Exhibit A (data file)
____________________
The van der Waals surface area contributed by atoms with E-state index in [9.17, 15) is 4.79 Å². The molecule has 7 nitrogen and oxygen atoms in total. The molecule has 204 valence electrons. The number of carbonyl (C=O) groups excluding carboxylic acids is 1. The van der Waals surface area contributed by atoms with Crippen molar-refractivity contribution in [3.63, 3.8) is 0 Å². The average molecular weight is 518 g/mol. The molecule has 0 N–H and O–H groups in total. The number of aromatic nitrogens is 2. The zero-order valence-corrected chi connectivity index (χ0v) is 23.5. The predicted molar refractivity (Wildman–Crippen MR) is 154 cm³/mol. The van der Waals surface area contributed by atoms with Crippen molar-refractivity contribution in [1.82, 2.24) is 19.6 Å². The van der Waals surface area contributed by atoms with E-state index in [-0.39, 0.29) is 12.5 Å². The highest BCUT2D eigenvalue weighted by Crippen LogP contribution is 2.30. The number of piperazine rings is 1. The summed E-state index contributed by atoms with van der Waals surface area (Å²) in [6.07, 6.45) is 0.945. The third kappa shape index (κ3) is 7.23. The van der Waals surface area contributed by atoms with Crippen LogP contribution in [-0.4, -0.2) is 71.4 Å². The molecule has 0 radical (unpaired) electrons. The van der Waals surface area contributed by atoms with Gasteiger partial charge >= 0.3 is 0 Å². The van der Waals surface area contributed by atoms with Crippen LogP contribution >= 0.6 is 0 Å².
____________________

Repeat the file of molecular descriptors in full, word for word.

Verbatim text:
The van der Waals surface area contributed by atoms with E-state index in [9.17, 15) is 4.79 Å². The molecule has 7 nitrogen and oxygen atoms in total. The molecule has 204 valence electrons. The number of carbonyl (C=O) groups excluding carboxylic acids is 1. The van der Waals surface area contributed by atoms with Crippen molar-refractivity contribution in [3.63, 3.8) is 0 Å². The average molecular weight is 518 g/mol. The molecule has 0 N–H and O–H groups in total. The number of aromatic nitrogens is 2. The zero-order valence-corrected chi connectivity index (χ0v) is 23.5. The predicted molar refractivity (Wildman–Crippen MR) is 154 cm³/mol. The van der Waals surface area contributed by atoms with Crippen molar-refractivity contribution in [1.82, 2.24) is 19.6 Å². The van der Waals surface area contributed by atoms with E-state index in [-0.39, 0.29) is 12.5 Å². The highest BCUT2D eigenvalue weighted by Crippen LogP contribution is 2.30. The number of piperazine rings is 1. The summed E-state index contributed by atoms with van der Waals surface area (Å²) in [6.07, 6.45) is 0.945. The third kappa shape index (κ3) is 7.23. The van der Waals surface area contributed by atoms with Crippen LogP contribution in [-0.4, -0.2) is 71.4 Å². The molecule has 0 radical (unpaired) electrons. The van der Waals surface area contributed by atoms with Gasteiger partial charge >= 0.3 is 0 Å². The van der Waals surface area contributed by atoms with Crippen LogP contribution >= 0.6 is 0 Å².